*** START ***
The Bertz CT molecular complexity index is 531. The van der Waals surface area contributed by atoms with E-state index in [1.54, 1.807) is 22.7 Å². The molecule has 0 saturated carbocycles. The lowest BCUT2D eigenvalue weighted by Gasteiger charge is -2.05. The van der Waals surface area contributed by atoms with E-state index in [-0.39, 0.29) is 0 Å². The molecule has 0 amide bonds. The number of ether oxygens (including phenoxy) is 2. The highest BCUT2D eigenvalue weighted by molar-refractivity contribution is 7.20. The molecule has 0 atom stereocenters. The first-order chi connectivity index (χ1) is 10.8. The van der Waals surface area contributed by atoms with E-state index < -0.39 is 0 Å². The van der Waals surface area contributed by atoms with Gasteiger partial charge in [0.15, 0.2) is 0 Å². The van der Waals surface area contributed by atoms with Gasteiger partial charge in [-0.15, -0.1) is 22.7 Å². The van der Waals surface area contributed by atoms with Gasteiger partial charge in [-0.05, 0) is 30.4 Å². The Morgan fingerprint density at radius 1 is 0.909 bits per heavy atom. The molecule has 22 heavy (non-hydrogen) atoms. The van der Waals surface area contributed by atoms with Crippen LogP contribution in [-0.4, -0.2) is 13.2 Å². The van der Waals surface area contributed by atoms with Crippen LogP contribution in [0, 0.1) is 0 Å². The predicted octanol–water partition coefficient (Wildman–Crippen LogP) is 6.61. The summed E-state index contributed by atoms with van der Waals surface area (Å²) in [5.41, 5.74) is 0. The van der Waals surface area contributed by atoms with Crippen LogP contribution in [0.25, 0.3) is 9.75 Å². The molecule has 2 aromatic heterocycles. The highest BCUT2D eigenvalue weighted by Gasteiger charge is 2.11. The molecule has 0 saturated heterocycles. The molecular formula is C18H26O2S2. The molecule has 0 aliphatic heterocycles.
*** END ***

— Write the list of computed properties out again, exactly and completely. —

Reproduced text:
The Bertz CT molecular complexity index is 531. The van der Waals surface area contributed by atoms with E-state index in [1.54, 1.807) is 22.7 Å². The molecule has 0 saturated carbocycles. The lowest BCUT2D eigenvalue weighted by Gasteiger charge is -2.05. The van der Waals surface area contributed by atoms with E-state index in [-0.39, 0.29) is 0 Å². The molecule has 0 amide bonds. The number of ether oxygens (including phenoxy) is 2. The highest BCUT2D eigenvalue weighted by molar-refractivity contribution is 7.20. The molecule has 0 atom stereocenters. The first-order chi connectivity index (χ1) is 10.8. The van der Waals surface area contributed by atoms with E-state index < -0.39 is 0 Å². The van der Waals surface area contributed by atoms with Gasteiger partial charge in [0.15, 0.2) is 0 Å². The van der Waals surface area contributed by atoms with Gasteiger partial charge in [-0.15, -0.1) is 22.7 Å². The van der Waals surface area contributed by atoms with Gasteiger partial charge in [-0.05, 0) is 30.4 Å². The Morgan fingerprint density at radius 1 is 0.909 bits per heavy atom. The molecule has 22 heavy (non-hydrogen) atoms. The van der Waals surface area contributed by atoms with Crippen LogP contribution in [-0.4, -0.2) is 13.2 Å². The van der Waals surface area contributed by atoms with Crippen LogP contribution in [0, 0.1) is 0 Å². The predicted octanol–water partition coefficient (Wildman–Crippen LogP) is 6.61. The summed E-state index contributed by atoms with van der Waals surface area (Å²) in [5.41, 5.74) is 0. The van der Waals surface area contributed by atoms with Crippen LogP contribution in [0.25, 0.3) is 9.75 Å². The molecule has 2 aromatic heterocycles. The highest BCUT2D eigenvalue weighted by Gasteiger charge is 2.11. The molecule has 0 saturated heterocycles. The molecular formula is C18H26O2S2. The molecule has 0 aliphatic heterocycles.